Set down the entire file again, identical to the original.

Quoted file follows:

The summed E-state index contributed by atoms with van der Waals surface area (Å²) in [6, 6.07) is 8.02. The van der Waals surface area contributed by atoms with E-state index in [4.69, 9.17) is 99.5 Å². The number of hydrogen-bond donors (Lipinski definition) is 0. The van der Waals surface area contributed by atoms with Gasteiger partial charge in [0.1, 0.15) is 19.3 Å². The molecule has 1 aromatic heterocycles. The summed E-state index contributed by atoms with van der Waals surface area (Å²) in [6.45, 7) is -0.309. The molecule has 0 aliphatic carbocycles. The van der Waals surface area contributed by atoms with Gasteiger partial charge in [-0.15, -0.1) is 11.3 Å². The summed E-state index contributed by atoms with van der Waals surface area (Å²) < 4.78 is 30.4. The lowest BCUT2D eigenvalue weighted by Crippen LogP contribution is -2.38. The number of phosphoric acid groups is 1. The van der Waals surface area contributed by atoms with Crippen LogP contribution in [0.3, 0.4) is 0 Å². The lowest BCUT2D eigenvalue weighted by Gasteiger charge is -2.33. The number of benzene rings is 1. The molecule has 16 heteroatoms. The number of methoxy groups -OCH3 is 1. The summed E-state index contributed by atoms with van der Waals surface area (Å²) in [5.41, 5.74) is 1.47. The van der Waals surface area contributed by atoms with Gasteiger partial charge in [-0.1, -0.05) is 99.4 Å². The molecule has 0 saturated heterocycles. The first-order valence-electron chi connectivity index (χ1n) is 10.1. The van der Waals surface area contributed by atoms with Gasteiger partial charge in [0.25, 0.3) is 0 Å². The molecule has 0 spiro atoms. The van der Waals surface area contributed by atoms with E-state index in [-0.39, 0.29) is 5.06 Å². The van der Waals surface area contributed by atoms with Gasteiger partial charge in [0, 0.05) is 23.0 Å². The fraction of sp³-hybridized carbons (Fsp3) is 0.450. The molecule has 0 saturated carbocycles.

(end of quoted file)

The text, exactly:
The summed E-state index contributed by atoms with van der Waals surface area (Å²) in [6, 6.07) is 8.02. The van der Waals surface area contributed by atoms with E-state index in [4.69, 9.17) is 99.5 Å². The number of hydrogen-bond donors (Lipinski definition) is 0. The van der Waals surface area contributed by atoms with Gasteiger partial charge in [0.1, 0.15) is 19.3 Å². The molecule has 1 aromatic heterocycles. The summed E-state index contributed by atoms with van der Waals surface area (Å²) in [6.45, 7) is -0.309. The molecule has 0 aliphatic carbocycles. The van der Waals surface area contributed by atoms with Gasteiger partial charge in [-0.15, -0.1) is 11.3 Å². The summed E-state index contributed by atoms with van der Waals surface area (Å²) < 4.78 is 30.4. The lowest BCUT2D eigenvalue weighted by Crippen LogP contribution is -2.38. The number of phosphoric acid groups is 1. The van der Waals surface area contributed by atoms with Crippen LogP contribution in [0.3, 0.4) is 0 Å². The lowest BCUT2D eigenvalue weighted by Gasteiger charge is -2.33. The number of benzene rings is 1. The molecule has 16 heteroatoms. The number of methoxy groups -OCH3 is 1. The summed E-state index contributed by atoms with van der Waals surface area (Å²) in [5.41, 5.74) is 1.47. The van der Waals surface area contributed by atoms with Gasteiger partial charge in [-0.1, -0.05) is 99.4 Å². The molecule has 0 saturated heterocycles. The first-order valence-electron chi connectivity index (χ1n) is 10.1. The van der Waals surface area contributed by atoms with Gasteiger partial charge in [0.25, 0.3) is 0 Å². The molecule has 0 spiro atoms. The van der Waals surface area contributed by atoms with E-state index in [-0.39, 0.29) is 5.06 Å². The van der Waals surface area contributed by atoms with Gasteiger partial charge in [0, 0.05) is 23.0 Å². The fraction of sp³-hybridized carbons (Fsp3) is 0.450. The molecule has 0 saturated carbocycles.